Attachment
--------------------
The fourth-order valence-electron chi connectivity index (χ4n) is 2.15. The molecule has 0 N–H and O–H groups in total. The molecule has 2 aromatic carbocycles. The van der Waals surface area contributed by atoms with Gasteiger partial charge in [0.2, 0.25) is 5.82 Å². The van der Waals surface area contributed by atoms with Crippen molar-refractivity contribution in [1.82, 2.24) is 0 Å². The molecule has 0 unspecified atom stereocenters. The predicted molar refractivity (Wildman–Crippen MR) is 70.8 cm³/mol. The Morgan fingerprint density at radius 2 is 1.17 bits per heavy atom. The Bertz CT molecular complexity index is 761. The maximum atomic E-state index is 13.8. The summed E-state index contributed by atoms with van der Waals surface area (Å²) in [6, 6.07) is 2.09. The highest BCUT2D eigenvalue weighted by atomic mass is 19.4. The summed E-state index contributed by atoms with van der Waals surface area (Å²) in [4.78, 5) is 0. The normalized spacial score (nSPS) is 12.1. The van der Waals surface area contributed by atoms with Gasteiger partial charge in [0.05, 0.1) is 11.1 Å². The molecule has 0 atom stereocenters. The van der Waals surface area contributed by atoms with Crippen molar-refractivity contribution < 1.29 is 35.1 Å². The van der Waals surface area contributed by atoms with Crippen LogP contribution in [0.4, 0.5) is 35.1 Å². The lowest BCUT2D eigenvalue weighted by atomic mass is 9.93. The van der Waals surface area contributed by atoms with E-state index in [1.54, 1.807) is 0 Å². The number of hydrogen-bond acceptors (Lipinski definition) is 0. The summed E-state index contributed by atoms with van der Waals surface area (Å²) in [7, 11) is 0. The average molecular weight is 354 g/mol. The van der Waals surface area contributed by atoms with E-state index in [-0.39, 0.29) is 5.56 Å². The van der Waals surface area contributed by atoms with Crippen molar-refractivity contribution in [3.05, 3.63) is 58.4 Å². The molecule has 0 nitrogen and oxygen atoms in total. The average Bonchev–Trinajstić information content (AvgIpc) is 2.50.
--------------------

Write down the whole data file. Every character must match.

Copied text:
The fourth-order valence-electron chi connectivity index (χ4n) is 2.15. The molecule has 0 N–H and O–H groups in total. The molecule has 2 aromatic carbocycles. The van der Waals surface area contributed by atoms with Gasteiger partial charge in [0.2, 0.25) is 5.82 Å². The van der Waals surface area contributed by atoms with Crippen molar-refractivity contribution in [1.82, 2.24) is 0 Å². The molecule has 0 unspecified atom stereocenters. The predicted molar refractivity (Wildman–Crippen MR) is 70.8 cm³/mol. The Morgan fingerprint density at radius 2 is 1.17 bits per heavy atom. The Bertz CT molecular complexity index is 761. The maximum atomic E-state index is 13.8. The summed E-state index contributed by atoms with van der Waals surface area (Å²) in [6, 6.07) is 2.09. The highest BCUT2D eigenvalue weighted by atomic mass is 19.4. The summed E-state index contributed by atoms with van der Waals surface area (Å²) in [4.78, 5) is 0. The normalized spacial score (nSPS) is 12.1. The van der Waals surface area contributed by atoms with Gasteiger partial charge in [0.05, 0.1) is 11.1 Å². The molecule has 0 atom stereocenters. The van der Waals surface area contributed by atoms with Crippen molar-refractivity contribution < 1.29 is 35.1 Å². The van der Waals surface area contributed by atoms with Crippen LogP contribution in [0.4, 0.5) is 35.1 Å². The lowest BCUT2D eigenvalue weighted by atomic mass is 9.93. The van der Waals surface area contributed by atoms with E-state index in [1.54, 1.807) is 0 Å². The number of hydrogen-bond acceptors (Lipinski definition) is 0. The summed E-state index contributed by atoms with van der Waals surface area (Å²) in [7, 11) is 0. The average molecular weight is 354 g/mol. The van der Waals surface area contributed by atoms with E-state index in [-0.39, 0.29) is 5.56 Å². The van der Waals surface area contributed by atoms with Crippen molar-refractivity contribution in [3.05, 3.63) is 58.4 Å². The molecule has 0 nitrogen and oxygen atoms in total. The average Bonchev–Trinajstić information content (AvgIpc) is 2.50.